The metrics reported in Figure 2 are the time it took for the suite to run, by test and overall. The report also shows the number of tests in the suite, the number passed, the number failed and the number pending.

Figure 3, belows shows a code coverage report created using the Istanbul project. The report is derived from information gathered using the test suite illustrated in Listing 1.

Software Testing Report

Figure 3: A coverage report shows the lines of code exercised by a set of tests

The coverage report in Figure 3 has a variety of metrics, most prominent are the lines of code exercised  and not exercised by the test suite.

The important thing to understand is that while both reports are valid, they provide no historical information about the testing process.

As mentioned above, we need to aggregate information over many testing sessions in order to provide history.

Using Developer Tools to Create Test History

There are a few ways to approach implementing test history. Implementations will vary according to the level and type of testing you are doing. For example, you can use an off the shelf tool, such as unitTH for creating test history at the Java unit test level. Teamcity provides a test history feature for source code too. Azure integrates with Visual Studio Team Services to provide performance testing history. These are but a few of the tools available.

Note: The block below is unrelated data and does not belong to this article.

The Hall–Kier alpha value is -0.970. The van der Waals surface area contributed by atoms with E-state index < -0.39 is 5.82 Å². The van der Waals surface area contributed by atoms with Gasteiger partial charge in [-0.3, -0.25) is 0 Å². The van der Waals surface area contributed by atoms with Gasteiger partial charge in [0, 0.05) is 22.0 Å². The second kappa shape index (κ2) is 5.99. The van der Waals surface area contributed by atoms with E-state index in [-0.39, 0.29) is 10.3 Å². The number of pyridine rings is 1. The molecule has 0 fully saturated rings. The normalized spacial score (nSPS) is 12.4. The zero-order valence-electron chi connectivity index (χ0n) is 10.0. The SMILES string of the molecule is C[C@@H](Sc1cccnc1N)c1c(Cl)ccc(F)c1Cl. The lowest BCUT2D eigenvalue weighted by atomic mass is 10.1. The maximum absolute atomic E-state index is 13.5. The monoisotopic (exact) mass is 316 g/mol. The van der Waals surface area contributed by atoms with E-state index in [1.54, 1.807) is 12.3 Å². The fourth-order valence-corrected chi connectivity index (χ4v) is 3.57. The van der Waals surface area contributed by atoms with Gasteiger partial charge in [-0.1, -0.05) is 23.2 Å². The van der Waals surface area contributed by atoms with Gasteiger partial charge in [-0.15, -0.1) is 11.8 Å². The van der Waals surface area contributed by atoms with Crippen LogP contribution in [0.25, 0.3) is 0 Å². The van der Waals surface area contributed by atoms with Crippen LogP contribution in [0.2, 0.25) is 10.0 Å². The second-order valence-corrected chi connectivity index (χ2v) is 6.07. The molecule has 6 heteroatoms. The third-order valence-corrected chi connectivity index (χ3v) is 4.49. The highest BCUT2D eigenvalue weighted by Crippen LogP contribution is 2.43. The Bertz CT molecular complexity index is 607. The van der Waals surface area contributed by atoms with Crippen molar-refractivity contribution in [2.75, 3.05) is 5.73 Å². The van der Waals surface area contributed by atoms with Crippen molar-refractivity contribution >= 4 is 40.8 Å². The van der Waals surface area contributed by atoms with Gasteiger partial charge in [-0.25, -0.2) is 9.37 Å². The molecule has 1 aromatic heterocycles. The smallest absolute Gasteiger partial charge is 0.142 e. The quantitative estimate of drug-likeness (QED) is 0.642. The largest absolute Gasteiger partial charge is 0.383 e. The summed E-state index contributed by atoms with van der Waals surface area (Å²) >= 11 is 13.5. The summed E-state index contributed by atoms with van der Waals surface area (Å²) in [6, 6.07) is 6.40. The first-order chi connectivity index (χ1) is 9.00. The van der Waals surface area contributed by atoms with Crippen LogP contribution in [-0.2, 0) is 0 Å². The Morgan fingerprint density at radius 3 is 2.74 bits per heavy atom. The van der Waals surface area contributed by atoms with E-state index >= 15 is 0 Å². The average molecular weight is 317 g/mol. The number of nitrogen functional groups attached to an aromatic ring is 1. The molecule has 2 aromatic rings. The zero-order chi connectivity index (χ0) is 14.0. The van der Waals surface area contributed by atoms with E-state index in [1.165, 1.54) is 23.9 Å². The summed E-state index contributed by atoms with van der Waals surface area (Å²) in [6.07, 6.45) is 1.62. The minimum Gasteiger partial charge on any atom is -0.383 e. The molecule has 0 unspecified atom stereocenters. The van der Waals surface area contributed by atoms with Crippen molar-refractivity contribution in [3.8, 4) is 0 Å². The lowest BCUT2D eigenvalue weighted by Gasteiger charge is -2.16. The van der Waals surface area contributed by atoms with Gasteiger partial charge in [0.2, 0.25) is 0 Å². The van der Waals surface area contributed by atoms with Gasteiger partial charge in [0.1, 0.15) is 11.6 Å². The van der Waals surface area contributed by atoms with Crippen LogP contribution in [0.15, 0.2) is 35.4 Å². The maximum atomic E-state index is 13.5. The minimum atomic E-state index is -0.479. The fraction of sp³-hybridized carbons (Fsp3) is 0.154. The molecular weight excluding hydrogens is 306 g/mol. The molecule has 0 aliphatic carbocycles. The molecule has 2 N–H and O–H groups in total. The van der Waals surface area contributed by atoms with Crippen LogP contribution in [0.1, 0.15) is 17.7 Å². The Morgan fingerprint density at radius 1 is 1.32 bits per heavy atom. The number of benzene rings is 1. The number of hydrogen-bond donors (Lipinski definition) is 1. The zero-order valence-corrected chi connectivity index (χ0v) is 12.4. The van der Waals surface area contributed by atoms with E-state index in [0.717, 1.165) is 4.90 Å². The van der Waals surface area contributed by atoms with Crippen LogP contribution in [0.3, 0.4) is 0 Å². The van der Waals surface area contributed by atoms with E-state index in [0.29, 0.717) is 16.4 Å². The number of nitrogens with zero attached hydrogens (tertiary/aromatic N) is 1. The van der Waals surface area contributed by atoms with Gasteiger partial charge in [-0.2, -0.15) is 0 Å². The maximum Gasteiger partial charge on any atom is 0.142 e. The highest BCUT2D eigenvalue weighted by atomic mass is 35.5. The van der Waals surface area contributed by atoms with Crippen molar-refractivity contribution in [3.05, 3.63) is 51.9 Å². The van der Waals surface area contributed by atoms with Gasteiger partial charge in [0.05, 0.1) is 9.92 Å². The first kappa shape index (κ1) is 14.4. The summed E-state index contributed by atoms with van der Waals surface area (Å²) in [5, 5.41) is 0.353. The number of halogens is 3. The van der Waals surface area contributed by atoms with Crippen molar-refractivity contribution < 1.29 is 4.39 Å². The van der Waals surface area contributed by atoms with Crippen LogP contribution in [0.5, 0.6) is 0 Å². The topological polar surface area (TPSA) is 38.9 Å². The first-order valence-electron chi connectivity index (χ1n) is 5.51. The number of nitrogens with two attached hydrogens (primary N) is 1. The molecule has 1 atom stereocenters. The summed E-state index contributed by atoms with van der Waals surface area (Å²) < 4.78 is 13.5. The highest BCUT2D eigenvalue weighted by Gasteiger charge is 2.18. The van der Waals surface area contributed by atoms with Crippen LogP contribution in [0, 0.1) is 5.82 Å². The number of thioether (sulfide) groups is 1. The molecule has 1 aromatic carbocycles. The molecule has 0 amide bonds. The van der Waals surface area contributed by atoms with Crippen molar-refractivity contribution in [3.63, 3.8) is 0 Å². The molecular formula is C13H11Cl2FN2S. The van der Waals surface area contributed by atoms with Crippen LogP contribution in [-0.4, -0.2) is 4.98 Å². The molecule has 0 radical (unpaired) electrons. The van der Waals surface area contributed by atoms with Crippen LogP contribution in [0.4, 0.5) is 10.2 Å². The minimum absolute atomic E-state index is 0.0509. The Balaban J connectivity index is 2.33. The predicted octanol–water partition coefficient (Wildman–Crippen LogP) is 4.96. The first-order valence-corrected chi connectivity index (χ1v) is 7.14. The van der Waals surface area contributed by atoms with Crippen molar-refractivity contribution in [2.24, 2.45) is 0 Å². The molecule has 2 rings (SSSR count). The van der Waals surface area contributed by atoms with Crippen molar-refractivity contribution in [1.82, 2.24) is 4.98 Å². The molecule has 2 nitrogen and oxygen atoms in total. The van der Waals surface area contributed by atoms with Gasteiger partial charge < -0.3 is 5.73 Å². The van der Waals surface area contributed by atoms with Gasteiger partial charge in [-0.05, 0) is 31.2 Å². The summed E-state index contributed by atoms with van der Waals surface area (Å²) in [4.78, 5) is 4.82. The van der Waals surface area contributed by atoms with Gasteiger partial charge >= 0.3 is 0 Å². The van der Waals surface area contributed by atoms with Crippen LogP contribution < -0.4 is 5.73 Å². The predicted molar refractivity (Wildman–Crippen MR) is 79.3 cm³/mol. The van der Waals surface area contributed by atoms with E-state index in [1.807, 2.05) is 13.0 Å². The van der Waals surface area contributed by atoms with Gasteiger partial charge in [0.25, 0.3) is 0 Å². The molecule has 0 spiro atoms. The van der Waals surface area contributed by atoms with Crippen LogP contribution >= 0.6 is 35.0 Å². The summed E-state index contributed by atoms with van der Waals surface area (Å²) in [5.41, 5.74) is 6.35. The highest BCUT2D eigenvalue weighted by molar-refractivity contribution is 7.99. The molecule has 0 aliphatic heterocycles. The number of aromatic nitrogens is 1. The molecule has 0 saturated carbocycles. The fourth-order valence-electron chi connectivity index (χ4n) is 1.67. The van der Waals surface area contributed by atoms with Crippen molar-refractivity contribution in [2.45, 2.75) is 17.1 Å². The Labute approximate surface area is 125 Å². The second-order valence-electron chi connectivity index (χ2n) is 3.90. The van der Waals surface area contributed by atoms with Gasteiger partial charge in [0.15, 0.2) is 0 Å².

The benefit of using a pre-existing tool is that you save time and avoid reinventing the wheel. Yet there are times when even the most feature laden tool will fall short when it comes to meeting the need at hand. In such cases you might need to take a custom approach in order to create useful test histories.

Taking a Custom Approach

When it comes to considering a custom approach, one idea is to take advantage of cloud based logging services. For example, the test designer will bind test logging to a log service such as Logentries or Sumologic. Then the test designer will devise a way to send test results as log entries to the logging service. Once test result data is stored in the logging service, the test designers create historical reports using the data aggregation and reporting capabilities provided by the logging service. 

Software Testing Flow with Test History

Figure 4: Using a logging service’s reporting capabilities provides a way to create a history of test results

One advantage of using a common logging service is that teams will often run tests against different environments. Being able to tag those environments and filter the log entries accordingly fits well with these tools’ strengths.

Correlation, the Next Frontier for Test History